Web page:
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Thread: A Ceremonial Mayor for Cochituate Village?!

  1. #1
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    Default A Ceremonial Mayor for Cochituate Village?!

    I wonder what people think of Alan Reiss' concept for Cochituate Village.

    I received the attached document which was forwarded to me. This document was a response to an invitation to the candidates to address issues from the CVS group. Alan wrote this document as a marketing plan to revitalize the village as they requested. He says he would be happy to do this for any group in town.

    [NOTE: My initial post excluded the word "ceremonial" before "mayor" in the title. I have added it to clarify that Alan is not promoting an actual mayor or an actual separation from Wayland as a whole. I have also added the above note explaining the context for the document's creation.]

    What do people think about this concept?
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    Last edited by Kim Reichelt; 03-28-2009 at 11:10 AM. Reason: to clarify the context in which the document was written

  2. #2
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    Default Is this real

    Did Alan really write this? Why is this not on his site?

  3. #3
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    Default Where do you draw the line?

    Interesting...radical and where do you draw the line? What are the "boundaries" of Cochictuate?

  4. #4
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    Default Alan Reiss's comment

    I spoke with Alan Reiss earlier this evening about this document. He's in California on business but asked me to make clear that this document was intended to suggest ways that the Cochituate Village area could be revitalized as a coherent residential, architectural, and commercial community (with a ceremonial [Alan's word] and not an actual mayor), and was in no way intended as a "political manifesto" (my words) or as an "us against them" tract (my words again). Alan said that he'll seek to clarify this intention when he's back and has an opportunity to do so. He also said that he agrees that political differences among Wayland citizens should be reconciled, and divisiveness should not be encouraged or exacerbated.

  5. #5
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    Default Wow. You have GOT to be kidding

    Did you read that thing? I'm afraid there's no other way to interpret it other than as a separatist manifesto. The Machiavellian view would be that Alan can't get organized in the broader Wayland area, so (somewhat like Montreal), he figures he can secede from the union. Talk about taking a divisive "us vs. them" attitude to the extreme, I don't think I've ever read anything that made me feel more ostracized than that little write-up. I'm sorry Alan -- you have stepped WAY over the line this time.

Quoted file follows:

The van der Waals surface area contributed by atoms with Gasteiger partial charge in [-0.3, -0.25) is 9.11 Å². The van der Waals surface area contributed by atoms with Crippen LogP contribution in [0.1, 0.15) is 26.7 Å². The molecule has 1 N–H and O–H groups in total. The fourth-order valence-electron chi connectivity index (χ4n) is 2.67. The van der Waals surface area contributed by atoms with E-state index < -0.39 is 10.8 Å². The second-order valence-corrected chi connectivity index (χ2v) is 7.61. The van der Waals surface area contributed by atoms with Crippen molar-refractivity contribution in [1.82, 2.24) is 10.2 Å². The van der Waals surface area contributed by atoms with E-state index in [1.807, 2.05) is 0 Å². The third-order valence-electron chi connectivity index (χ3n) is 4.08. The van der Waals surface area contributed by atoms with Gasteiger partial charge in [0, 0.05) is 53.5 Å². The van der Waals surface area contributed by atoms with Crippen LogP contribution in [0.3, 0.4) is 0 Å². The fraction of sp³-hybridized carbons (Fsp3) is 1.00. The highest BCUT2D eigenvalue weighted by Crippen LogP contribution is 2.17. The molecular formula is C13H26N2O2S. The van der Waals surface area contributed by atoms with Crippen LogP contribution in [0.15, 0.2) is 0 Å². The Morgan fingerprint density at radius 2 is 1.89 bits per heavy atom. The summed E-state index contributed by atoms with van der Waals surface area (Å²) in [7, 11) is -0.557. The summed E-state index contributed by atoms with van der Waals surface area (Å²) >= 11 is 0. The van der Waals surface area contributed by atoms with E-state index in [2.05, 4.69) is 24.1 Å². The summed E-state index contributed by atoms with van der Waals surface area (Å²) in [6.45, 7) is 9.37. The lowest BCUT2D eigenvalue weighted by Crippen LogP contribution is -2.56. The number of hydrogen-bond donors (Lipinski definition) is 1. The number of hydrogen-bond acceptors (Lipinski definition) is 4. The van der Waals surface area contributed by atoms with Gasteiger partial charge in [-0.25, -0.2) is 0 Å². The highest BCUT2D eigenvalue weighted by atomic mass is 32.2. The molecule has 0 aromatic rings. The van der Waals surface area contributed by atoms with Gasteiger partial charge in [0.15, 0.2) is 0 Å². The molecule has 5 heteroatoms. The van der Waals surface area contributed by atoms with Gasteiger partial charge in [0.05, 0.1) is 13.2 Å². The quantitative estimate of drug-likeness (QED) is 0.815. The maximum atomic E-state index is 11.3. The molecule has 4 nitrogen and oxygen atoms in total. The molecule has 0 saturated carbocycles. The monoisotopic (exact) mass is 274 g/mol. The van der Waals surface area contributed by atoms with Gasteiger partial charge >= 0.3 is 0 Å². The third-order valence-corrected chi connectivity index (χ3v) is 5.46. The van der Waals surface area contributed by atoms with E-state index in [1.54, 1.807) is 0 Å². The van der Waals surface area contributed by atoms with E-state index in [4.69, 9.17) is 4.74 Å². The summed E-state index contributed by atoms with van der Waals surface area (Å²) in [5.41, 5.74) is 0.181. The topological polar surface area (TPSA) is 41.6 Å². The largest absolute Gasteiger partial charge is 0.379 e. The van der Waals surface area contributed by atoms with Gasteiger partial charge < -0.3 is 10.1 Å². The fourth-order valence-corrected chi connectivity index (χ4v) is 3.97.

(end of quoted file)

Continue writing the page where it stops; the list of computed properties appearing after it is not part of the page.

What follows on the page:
Carl

  6. #6
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    Default Clarification for this Article

    I would like to put this into the context that it was originally intended for. This was a written reply from Alan to a concerned CVS Cochituate Village group member. The question that was asked was "What would Alan do for Cochituate Village".
    The question was asked to address specifcially the Village because we feel that the village is losing its charm and we are being bombarded with out of
    character business proposals for here. For e.g CVS wanting to demolish old buildings and put in a concrete slab and T.D Banknorth looking for a 3 lane drivethru.
    This was not a campaign move to secure any sort of political position. This was simply someones vision as to how Cochituate Village might look like in the future.At all times everyones suggestions are welcome as to how to move Cochituate Village forward. Pauline Ahearne

  7. #7
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    Default

    Is there a definitive boundary for Cochituate? I found the attached image at city-data.com, but I have no idea if it's official.

    It would appear that Cochituate is bounded by Route 126 on the west (meaning that the HS is not included), then Old Connecticut Path up to Shaw Drive on the north. The boundary next seems to go off-road over to the Old Wayland Reservoirs and Rice Road before cutting south. Finally, the boundary heads east towards Route 30, including the Club House Lane and perhaps part of Mainstone.